Date Thesis Awarded


Access Type

Honors Thesis -- Access Restricted On-Campus Only

Degree Name

Bachelors of Arts (BA)


Modern Languages and Literatures


Veronika Jeltsch

Committee Members

Bruce B.Campbell

Ronald Schechter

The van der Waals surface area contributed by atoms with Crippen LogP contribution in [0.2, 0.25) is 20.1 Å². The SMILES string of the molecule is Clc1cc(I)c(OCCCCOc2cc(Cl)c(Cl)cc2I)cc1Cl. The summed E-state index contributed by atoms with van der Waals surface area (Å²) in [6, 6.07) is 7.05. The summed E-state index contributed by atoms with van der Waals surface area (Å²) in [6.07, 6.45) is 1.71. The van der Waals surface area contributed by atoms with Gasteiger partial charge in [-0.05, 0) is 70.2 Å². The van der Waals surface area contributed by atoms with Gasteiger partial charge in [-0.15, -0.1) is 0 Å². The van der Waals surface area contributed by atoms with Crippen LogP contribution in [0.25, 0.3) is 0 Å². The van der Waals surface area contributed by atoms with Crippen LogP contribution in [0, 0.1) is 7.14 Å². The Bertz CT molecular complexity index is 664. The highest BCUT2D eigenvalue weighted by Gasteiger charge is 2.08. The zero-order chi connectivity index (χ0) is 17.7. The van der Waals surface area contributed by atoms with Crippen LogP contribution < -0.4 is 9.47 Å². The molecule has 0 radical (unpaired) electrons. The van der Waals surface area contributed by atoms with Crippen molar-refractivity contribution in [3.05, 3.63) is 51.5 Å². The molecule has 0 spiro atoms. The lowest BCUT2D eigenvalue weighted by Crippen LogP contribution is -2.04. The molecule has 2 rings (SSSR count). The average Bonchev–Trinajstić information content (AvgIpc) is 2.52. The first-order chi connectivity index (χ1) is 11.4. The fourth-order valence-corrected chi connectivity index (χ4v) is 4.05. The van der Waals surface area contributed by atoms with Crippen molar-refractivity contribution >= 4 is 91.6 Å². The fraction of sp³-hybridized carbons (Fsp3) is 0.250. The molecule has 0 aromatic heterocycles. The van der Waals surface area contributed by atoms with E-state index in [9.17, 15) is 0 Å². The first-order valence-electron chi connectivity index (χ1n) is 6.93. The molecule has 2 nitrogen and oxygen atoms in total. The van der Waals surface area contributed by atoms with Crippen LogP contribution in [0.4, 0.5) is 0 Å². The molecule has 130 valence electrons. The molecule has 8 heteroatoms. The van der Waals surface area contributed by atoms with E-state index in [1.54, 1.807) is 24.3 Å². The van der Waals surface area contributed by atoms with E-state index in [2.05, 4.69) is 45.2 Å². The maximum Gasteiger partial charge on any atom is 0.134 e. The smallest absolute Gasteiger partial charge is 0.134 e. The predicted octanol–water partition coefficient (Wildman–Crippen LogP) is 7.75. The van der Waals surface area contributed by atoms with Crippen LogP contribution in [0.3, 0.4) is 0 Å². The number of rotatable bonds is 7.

Mass migrations around our contemporary world enabled by the rapid technological development has rendered intercultural communication more profound than ever before. Unavoidably the traditional view of personal identity as a stable and determinate category becomes challenged by an emerging intercultural identity. This thesis attempts to investigate the creation of this very type of identity from the perspective of language contacts reflected in the literary works from Yoko Tawada. Tawada herself is a unique figure that stands on the very front line of cultural contacts in today’s world, engaging herself intensively in transferring her own intercultural experiences, emotions, and insights into highly inspiring words of her literary works. In this research five of Tawada’s short texts, including two essays and three poems, will be analyzed and compared with each other to support the argument that the creation of intercultural identity is in fact mediated by language contacts from different levels, thus proves to be unfolded in a sequential order.

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